Last season for the Beav’s longest lift?
So why waste it on a ski lift?
Well, Beaver Creek Ski Resort apparently wants you to be more productive, whether you tack the extra time onto your day on the slopes or save it for a longer dip in the hot tub.
This spring, the resort plans to replace the infamously long Westfall Lift, or Chair 9, with a high-speed quad to carry skiers and snowboarders more quickly to the main mountain from Red Tail Camp, in the Beaver Creek Valley where the Birds of Prey downhill course, Grouse Mountain and Larkspur Bowl meet.
The Westfall Lift, built in 1980, is one of the resort’s originals.
“I try to avoid it,” says Avon skier Mike McBride. “If I’m going to ski something like the Birds of Prey, I go down and take Centennial.”
There are pros and cons – though mostly pros – to a quicker ride, McBride says.
“It’s going to be great to get up the hill faster,” McBride says. “The downfall of a high-speed lift, however, is that more runs will get skied off.”
The planned high-speed lift would cut what’s now a 13-minute ride in half, down to about six minutes, says Jim Roberts, director of mountain operations at Beaver Creek.
“This will make a big difference when we get the gondola in there,” Roberts says. “People will be able to ski down without having to go through the village.”
Beaver Creek’s gondola, which could cost about $30 million to build, is still only a concept. The resort envisions the gondola carrying skiers from a base in Avon up to the top of Strawberry Park, making stops at The Tarnes apartment complex and in Bachelor Gulch near the Ritz-Carlton hotel.
Most skiers and snowboarders coming off the gondola at Strawberry Park – the top of Chair 12 – would take the Beano’s Trace catwalk into Larkspur Bowl. Skiers could then take either the Dally catwalk to Beaver Creek Village or a quick ride up the new high-speed quad to the main mountain, Roberts says.
“It will get people up on the mountain and keep them up on the mountain,” Roberts says.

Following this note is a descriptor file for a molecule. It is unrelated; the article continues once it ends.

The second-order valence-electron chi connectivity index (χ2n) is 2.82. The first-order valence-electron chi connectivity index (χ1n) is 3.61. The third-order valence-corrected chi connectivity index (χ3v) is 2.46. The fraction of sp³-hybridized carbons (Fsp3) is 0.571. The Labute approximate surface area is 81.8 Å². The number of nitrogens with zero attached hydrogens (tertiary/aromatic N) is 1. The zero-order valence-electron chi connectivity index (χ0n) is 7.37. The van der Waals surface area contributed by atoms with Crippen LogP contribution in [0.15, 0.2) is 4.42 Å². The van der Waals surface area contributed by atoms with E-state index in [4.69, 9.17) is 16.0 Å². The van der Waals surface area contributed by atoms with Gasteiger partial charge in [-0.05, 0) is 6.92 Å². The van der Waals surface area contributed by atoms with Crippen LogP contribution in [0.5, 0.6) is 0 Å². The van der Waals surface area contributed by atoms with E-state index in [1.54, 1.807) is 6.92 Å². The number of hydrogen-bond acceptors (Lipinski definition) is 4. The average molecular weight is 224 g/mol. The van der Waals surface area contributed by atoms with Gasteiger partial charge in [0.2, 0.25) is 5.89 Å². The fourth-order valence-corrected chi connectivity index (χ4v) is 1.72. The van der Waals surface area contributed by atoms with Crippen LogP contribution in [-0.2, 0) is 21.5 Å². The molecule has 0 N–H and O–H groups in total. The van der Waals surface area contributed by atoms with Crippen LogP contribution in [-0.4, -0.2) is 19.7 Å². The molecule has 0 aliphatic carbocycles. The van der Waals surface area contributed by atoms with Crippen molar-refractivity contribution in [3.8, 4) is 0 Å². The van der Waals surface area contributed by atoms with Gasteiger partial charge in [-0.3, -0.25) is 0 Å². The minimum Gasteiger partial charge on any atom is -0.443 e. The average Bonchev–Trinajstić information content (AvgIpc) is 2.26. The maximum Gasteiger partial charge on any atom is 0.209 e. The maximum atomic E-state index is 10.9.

“That would be a fantastic replacement because it services great terrain,” says Rick Messmer, of Wolcott.
The Westfall Lift, of course, leads straight to three of the steepest, double-diamond runs on either Vail or Beaver Creek Mountain: Goshawk, Peregrine and Golden Eagle, which is part of the World Cup downhill course.
“A new lift would make it easier and faster to get to the steepest stuff on the mountain – in-bounds,” says Messmer, adding the 13-minute does have an upside, especially in heavy snow.
“It gives you time to refresh your legs,” he says. “If it’s a giant powder day and you’ve been ripping all day long, it gives you a chance to get your legs back.”
But skier Doug Parrish, of Eagle-Vail, says he doesn’t get too anxious about the ride. Folks should just relax a little bit, he says.
“It is a long lift, but I don’t see why people should hate it,” Parrish says. “It would be nice if they replace it, but people just need to slow down a little bit in the world.”
What about Westfall?
Because the Beaver Creek ski area is in the White River National Forest, the U.S. Forest service has a role in the replacement of the Westfall Lift. According to the Forest Service, environmental disturbance should be minimal because the new lift will be built along the same track as the Westfall Lift. The old lift’s 24 towers would be replaced by only 18, which means less than 2 acres of ground would be disturbed, according the Forest Service.
The agency is now asking for public comment on the project. The deadline is Feb. 28. People interested in commenting on the plan should write to:
U.S. Forest Service
P.O. Box 190
Minturn, CO, 81645
For more information, call Ozawa at 827-5167.
Matt Zalaznick can be reached at 949-0555, ext. 606, or via e-mail at firstname.lastname@example.org.
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